A deal that lets Ukraine export grain during its war with Russia is about to expire

The U.N.-backed deal that has enabled Ukraine to export grain during its war with Russia is due to expire, with an unclear future.

The initiative in context: The “Black Sea Grain Initiative” has facilitated the international shipment of corn, wheat, barley, and other food products from three designated Ukrainian ports since July last year.
* The agreement has been seen as vital in preventing a surge in global food prices and worsening hunger.
* However, a part of the agreement which would have simplified similar exports from Russia has not been met, causing uncertainty about the deal’s renewal.

Who said what: Russian President Vladimir Putin talks about complications in Russian food and fertilizer exports, implying obligations in the deal have not been fulfilled.
* Turkish President Recep Tayyip Erdogan, who helped broker the deal, stated that he believes Putin will renew the agreement.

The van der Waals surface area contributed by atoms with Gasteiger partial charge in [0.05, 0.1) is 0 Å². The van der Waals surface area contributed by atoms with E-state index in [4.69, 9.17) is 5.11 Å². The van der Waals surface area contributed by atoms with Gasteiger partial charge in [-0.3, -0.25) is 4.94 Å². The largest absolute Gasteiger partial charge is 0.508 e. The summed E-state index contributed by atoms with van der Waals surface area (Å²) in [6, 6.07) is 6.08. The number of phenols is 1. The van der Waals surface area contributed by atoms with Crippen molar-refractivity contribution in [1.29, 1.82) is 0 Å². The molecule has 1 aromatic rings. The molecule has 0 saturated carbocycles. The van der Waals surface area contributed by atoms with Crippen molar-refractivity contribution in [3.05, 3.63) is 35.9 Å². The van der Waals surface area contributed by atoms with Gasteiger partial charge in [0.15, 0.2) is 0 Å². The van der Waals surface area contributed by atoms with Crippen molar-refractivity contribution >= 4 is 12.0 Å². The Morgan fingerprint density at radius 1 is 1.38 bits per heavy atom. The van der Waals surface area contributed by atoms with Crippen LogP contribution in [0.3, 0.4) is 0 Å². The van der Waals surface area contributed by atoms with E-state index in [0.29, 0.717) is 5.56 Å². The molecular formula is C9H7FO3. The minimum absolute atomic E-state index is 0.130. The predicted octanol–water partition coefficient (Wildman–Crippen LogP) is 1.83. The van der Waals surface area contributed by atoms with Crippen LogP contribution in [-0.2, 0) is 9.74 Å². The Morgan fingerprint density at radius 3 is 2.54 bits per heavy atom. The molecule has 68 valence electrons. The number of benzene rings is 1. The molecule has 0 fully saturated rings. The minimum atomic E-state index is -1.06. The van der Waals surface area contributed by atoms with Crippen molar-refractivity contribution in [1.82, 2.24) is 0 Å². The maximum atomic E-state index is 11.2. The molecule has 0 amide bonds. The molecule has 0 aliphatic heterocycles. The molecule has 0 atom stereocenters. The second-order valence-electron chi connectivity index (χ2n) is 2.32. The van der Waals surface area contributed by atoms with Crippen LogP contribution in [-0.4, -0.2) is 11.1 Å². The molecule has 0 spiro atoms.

By the numbers: The U.N. announced that since the deal, 1,003 voyages have been made from the three Ukrainian ports, carrying a total of 32.8 million tons of grain and other food products.
* These shipments were received by 45 countries: 46% of the imports ended up in Asia, 40% in Western Europe, 12% in Africa, and 1% in Eastern Europe.

Ahead: The fate of the deal remains uncertain; the last ship from Ukraine departed early Sunday morning in the closing hours of the existing agreement.
* Despite the deal allowing for Ukrainian fertilizer exports, no shipments have taken place, according to the U.N.

View original article on NPR

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